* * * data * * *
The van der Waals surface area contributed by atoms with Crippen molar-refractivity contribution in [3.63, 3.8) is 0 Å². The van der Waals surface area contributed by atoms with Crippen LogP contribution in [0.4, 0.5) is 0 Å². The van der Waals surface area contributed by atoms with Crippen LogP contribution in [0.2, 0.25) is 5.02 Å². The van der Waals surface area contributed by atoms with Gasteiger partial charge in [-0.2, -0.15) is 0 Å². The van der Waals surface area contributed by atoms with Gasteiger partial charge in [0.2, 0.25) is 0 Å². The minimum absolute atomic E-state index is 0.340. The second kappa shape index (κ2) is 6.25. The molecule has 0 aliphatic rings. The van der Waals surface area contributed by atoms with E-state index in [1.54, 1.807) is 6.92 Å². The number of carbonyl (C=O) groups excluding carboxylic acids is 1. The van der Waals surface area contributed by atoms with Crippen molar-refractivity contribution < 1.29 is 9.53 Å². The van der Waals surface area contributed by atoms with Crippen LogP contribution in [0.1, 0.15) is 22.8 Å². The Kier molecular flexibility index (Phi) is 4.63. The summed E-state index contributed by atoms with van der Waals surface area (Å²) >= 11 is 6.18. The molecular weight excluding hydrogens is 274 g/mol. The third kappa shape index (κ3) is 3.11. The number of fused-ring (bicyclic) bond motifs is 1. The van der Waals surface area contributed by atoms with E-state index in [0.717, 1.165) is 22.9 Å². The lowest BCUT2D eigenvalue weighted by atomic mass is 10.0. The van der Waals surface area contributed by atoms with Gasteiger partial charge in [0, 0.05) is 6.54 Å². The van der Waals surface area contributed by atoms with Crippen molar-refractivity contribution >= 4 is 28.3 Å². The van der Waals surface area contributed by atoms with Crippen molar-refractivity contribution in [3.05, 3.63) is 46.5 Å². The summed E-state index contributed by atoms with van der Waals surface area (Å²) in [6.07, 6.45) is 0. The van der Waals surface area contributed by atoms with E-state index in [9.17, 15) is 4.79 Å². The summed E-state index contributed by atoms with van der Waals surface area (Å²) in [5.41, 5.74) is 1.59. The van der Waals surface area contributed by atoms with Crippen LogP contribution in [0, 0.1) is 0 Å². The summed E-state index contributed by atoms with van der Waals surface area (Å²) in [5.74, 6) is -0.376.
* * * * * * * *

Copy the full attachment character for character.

The van der Waals surface area contributed by atoms with Crippen molar-refractivity contribution in [3.63, 3.8) is 0 Å². The van der Waals surface area contributed by atoms with Crippen LogP contribution in [0.4, 0.5) is 0 Å². The van der Waals surface area contributed by atoms with Crippen LogP contribution in [0.2, 0.25) is 5.02 Å². The van der Waals surface area contributed by atoms with Gasteiger partial charge in [-0.2, -0.15) is 0 Å². The van der Waals surface area contributed by atoms with Gasteiger partial charge in [0.2, 0.25) is 0 Å². The minimum absolute atomic E-state index is 0.340. The second kappa shape index (κ2) is 6.25. The molecule has 0 aliphatic rings. The van der Waals surface area contributed by atoms with E-state index in [1.54, 1.807) is 6.92 Å². The number of carbonyl (C=O) groups excluding carboxylic acids is 1. The van der Waals surface area contributed by atoms with Crippen molar-refractivity contribution < 1.29 is 9.53 Å². The van der Waals surface area contributed by atoms with Crippen LogP contribution in [0.1, 0.15) is 22.8 Å². The Kier molecular flexibility index (Phi) is 4.63. The summed E-state index contributed by atoms with van der Waals surface area (Å²) >= 11 is 6.18. The molecular weight excluding hydrogens is 274 g/mol. The third kappa shape index (κ3) is 3.11. The number of fused-ring (bicyclic) bond motifs is 1. The van der Waals surface area contributed by atoms with E-state index in [0.717, 1.165) is 22.9 Å². The lowest BCUT2D eigenvalue weighted by atomic mass is 10.0. The van der Waals surface area contributed by atoms with Gasteiger partial charge in [0, 0.05) is 6.54 Å². The van der Waals surface area contributed by atoms with Crippen molar-refractivity contribution >= 4 is 28.3 Å². The van der Waals surface area contributed by atoms with Crippen molar-refractivity contribution in [3.05, 3.63) is 46.5 Å². The summed E-state index contributed by atoms with van der Waals surface area (Å²) in [6.07, 6.45) is 0. The van der Waals surface area contributed by atoms with E-state index in [9.17, 15) is 4.79 Å². The summed E-state index contributed by atoms with van der Waals surface area (Å²) in [5.41, 5.74) is 1.59. The van der Waals surface area contributed by atoms with Crippen LogP contribution in [0, 0.1) is 0 Å². The summed E-state index contributed by atoms with van der Waals surface area (Å²) in [5.74, 6) is -0.376.